INTERIOR: fine original decorative details. Ashlar screen wall to stair with rounded angles and corbel above; short wrought-iron balustrade; roll-moulded edges to timber stair treads. Billetted mantlepieces to roll-moulded fire surrounds with cast-iron grates, 1 rose-studded, 1 with embossed lattice pattern. Corbelled mantlepiece to timber roll-moulded surround (later grate and cheeks). Billeted-cornice to large attic window. Fine panelled, built-in linen cupboards, seventeenth century, with carved moulding in flutes of pilasters framing upper stage and fleuron studs to each panel, upper panels round-headed, fluted frieze and cornice. Recessed, painted timber wall cupboard with fluted pilasters, scroll-flanked and flower-studded, fluted frieze and cornice. Wrought-iron door handles of fleuron and drop-heart handle.

GATEPIER: remaining railed gatepier in wrought-iron with stylised finial, probably by Thomas Hadden. Timber fence replacing railing.

Statement of Special Interest

The academic nature of Kinross?s design process can be seen clearly here in comparing the details cited at Redhouse, Craighouse, John Knox?s House and the Council House. Details of the interior, are similar to those in Kinross?s Croft Street Manse, Penicuik. The Kennels to E, are listed separately.

References

Bibliography

See Listing for Manderston. MacGibbon & Ross CASTELLATED AND DOMESTIC ARCHITECTURE OF SCOTLAND, Vol IV, pp106, 169, 430, 502.

About Listed Buildings

Listing is the way that a building or structure of special architectural or historic interest is recognised by law through the Planning (Listed Buildings and Conservation Areas) (Scotland) Act 1997.

We list buildings of special architectural or historic interest using the criteria published in the Historic Environment Scotland Policy Statement.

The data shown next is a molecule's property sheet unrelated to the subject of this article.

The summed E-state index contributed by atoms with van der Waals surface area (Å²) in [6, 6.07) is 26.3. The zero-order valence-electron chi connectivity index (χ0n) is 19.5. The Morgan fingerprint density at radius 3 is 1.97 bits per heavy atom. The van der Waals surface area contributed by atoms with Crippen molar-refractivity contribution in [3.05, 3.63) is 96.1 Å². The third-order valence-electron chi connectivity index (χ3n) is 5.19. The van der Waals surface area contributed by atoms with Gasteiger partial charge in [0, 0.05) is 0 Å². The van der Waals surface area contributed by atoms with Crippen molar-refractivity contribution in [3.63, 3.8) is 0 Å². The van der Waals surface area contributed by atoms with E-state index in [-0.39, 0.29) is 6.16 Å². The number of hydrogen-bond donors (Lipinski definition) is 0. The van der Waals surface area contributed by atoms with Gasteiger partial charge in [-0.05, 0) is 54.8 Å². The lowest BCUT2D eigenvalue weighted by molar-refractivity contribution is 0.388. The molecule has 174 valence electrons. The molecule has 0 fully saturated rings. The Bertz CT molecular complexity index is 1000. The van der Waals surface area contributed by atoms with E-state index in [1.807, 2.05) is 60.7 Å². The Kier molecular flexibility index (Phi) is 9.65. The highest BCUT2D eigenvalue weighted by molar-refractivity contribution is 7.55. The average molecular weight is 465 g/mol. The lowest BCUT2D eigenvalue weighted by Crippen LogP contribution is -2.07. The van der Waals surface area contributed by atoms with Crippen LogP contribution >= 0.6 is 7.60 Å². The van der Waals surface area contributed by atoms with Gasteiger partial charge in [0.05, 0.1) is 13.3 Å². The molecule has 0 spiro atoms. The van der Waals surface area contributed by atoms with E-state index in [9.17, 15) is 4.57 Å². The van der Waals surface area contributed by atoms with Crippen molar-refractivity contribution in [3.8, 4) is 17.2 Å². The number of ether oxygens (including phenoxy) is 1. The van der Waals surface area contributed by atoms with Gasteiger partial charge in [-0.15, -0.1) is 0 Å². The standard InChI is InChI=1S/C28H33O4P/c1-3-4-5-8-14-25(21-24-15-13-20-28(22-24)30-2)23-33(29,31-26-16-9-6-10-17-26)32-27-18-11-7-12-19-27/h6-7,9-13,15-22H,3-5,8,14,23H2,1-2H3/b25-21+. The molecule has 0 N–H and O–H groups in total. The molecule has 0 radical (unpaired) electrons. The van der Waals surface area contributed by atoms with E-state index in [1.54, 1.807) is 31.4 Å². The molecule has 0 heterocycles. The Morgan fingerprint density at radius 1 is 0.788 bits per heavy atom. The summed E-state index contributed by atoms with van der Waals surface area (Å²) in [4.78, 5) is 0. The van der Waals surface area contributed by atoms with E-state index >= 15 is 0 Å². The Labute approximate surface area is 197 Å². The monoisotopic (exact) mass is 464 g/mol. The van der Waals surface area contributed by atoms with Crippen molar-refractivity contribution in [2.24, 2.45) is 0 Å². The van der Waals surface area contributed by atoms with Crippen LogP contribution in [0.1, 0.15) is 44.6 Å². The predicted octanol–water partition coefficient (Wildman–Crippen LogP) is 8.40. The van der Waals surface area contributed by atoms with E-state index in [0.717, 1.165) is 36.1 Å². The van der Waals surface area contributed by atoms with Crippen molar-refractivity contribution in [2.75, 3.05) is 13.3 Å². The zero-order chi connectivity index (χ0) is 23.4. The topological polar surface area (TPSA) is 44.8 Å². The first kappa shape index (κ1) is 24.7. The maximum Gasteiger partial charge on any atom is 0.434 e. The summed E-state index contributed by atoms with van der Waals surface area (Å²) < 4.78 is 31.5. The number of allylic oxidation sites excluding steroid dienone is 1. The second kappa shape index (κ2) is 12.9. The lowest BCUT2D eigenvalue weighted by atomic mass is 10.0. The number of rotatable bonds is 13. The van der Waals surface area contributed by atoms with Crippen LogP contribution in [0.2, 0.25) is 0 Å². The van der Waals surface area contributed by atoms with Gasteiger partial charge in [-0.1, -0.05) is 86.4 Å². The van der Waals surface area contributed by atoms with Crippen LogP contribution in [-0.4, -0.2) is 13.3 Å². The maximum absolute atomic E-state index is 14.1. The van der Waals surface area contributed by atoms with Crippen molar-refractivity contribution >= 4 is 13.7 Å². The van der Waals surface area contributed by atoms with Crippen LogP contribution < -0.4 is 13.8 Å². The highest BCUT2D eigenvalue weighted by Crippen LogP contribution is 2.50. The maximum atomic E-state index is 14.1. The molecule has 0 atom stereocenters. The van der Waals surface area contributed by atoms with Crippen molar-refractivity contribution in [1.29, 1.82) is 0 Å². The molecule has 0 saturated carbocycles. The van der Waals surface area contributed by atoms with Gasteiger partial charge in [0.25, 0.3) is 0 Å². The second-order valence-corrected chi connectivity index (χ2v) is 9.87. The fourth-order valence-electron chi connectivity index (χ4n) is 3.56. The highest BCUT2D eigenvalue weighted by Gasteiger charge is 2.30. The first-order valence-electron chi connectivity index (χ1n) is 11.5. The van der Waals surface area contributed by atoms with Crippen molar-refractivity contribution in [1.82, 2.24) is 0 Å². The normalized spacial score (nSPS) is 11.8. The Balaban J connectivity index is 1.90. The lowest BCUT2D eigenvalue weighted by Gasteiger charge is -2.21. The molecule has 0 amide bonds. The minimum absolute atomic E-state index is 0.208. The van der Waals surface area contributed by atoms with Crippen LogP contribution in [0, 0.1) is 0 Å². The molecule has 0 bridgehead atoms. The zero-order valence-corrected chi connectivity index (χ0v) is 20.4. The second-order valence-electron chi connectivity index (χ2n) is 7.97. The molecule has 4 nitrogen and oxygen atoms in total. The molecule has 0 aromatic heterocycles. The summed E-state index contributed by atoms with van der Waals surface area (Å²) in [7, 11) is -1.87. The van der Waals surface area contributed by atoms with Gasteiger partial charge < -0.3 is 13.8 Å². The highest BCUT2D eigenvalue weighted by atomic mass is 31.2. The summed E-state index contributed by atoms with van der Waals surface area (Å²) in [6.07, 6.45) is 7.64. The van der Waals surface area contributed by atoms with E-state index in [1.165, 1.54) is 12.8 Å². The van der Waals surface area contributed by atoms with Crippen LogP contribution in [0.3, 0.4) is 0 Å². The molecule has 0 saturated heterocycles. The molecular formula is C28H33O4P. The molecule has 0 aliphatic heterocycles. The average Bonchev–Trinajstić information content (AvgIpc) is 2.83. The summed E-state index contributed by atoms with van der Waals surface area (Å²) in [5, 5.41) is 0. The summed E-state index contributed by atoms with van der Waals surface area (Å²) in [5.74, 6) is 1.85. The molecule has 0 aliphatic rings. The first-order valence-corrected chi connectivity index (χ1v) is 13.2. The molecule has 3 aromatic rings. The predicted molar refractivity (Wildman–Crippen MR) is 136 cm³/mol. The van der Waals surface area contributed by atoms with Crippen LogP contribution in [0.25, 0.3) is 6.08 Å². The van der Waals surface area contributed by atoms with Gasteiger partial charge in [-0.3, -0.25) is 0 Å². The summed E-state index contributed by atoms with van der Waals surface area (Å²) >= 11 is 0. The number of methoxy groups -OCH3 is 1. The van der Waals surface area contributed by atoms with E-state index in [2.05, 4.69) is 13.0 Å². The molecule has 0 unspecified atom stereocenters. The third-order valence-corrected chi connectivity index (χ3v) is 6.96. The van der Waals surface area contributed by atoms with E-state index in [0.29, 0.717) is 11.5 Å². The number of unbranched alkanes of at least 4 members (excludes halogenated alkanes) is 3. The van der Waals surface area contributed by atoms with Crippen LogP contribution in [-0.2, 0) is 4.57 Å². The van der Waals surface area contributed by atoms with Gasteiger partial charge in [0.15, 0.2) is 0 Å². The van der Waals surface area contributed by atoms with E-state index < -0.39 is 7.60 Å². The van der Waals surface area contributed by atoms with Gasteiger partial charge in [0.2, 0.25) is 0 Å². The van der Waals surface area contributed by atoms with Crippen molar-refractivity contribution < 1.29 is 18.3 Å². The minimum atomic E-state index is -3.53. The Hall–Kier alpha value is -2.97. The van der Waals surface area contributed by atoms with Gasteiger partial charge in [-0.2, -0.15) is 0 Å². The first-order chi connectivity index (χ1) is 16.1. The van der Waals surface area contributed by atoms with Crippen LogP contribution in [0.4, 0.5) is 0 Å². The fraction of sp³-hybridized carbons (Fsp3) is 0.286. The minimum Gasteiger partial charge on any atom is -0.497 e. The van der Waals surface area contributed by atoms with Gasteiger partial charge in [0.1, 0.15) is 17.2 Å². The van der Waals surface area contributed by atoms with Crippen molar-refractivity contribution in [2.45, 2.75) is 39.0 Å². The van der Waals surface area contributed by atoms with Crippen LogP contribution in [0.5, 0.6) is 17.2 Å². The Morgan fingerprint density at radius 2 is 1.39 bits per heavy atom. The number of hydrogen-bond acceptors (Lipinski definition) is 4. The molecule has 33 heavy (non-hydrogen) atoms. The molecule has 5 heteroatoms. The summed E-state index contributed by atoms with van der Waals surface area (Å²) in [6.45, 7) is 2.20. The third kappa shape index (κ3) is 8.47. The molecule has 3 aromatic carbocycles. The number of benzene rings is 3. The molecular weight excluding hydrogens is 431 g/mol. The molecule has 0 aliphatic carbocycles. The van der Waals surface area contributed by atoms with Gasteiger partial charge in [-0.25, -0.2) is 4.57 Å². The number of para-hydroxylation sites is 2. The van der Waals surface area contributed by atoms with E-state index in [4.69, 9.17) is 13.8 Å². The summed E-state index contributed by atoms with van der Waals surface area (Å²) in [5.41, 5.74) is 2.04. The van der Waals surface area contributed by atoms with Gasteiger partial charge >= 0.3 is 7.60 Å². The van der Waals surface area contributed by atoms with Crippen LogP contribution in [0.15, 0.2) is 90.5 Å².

The statutory listing address is the legal part of the listing. The information in the listed building record gives an indication of the special architectural or historic interest of the listed building(s). It is not a definitive historical account or a complete description of the building(s). The format of the listed building record has changed over time. Earlier records may be brief and some information will not have been recorded.

Listing covers both the exterior and the interior. Listing can cover structures not mentioned which are part of the curtilage of the building, such as boundary walls, gates, gatepiers, ancillary buildings etc. The planning authority is responsible for advising on what is covered by the listing including the curtilage of a listed building. For information about curtilage see www.historicenvironment.scot. Since 1 October 2015 we have been able to exclude items from a listing. If part of a building is not listed, it will say that it is excluded in the statutory address and in the statement of special interest in the listed building record. The statement will use the word 'excluding' and quote the relevant section of the Historic Environment Scotland Act 2014. Some earlier listed building records may use the word 'excluding', but if the Act is not quoted, the record has not been revised to reflect current legislation.

If you want to alter, extend or demolish a listed building you need to contact your planning authority to see if you need listed building consent. The planning authority is the main point of contact for all applications for listed building consent.

Find out more about listing and our other designations at www.historicenvironment.scot. You can contact us on 0131 668 8716 or at designations@hes.scot.

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Printed: 21/11/2018 03:27